After almost two years of campaigning, it is finally here: Election Day! Change is in the air, but not for the reasons one might expect.

Regardless of a person’s preference for Obama, McCain, Nader or one of the other candidates, I don’t actually believe they (or any politician for that matter) will be the primary instrument of change in the near future. That mantle will instead belong to technology.

Let me just provide a quick glimpse from the world of technology through the lens of a single day—today.

I began my morning by reading this article on a “solar power game changer.” The piece describes how a new antireflective coating now allows for the “near perfect” absorption of sunlight. In other words, society is one step closer to solar technology replacing a number of conventional energy sources. Politicians can clamor all they want about “clean coal” and “more drilling” but my hunch is that technological advances will render their opinions and policy suggestions moot.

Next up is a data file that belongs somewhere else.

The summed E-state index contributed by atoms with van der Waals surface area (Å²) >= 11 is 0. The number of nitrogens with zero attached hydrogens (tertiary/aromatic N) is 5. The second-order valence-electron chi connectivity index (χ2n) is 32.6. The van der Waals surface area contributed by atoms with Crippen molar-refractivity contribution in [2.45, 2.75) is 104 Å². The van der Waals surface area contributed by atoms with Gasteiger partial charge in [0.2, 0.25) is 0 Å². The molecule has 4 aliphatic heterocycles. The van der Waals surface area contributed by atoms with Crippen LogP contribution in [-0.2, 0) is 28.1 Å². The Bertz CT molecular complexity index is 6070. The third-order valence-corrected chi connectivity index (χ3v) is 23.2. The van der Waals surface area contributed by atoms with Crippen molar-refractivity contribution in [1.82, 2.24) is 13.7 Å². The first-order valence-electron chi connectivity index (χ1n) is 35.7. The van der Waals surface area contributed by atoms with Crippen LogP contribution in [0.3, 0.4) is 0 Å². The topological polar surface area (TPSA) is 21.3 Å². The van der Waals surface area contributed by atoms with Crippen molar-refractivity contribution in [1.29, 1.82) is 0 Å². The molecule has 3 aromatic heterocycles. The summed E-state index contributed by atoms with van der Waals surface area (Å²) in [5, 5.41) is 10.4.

Next, I stumbled across this article discussing a new “heart-patching” technology. Combined with yesterday’s announcement by a Medtronic official that the “medical device industry is done,” it doesn’t take a rocket scientist to figure out that health care is quickly moving in the direction of preventative care.

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Future Flash: "100 Years"

November 03 2008 / by juldrich / In association with Future Blogger.net
Category: Business & Work   Year: Beyond   Rating: 6 Hot

FutureBlogger contributor and futurist, Jack Uldrich, uses history to outline three traits people will need to embrace in order to prosper in an era of accelerating change.

Editor’s Note: Congratulations to Jack on the launch of his new video enterprise! Jack, we eagerly await all of the forward-looking goodness you’ve got to offer in the new format.

The Future is Converging All Around Us

October 15 2008 / by juldrich / In association with Future Blogger.net
Category: Business & Work   Year: 2015   Rating: 9 Hot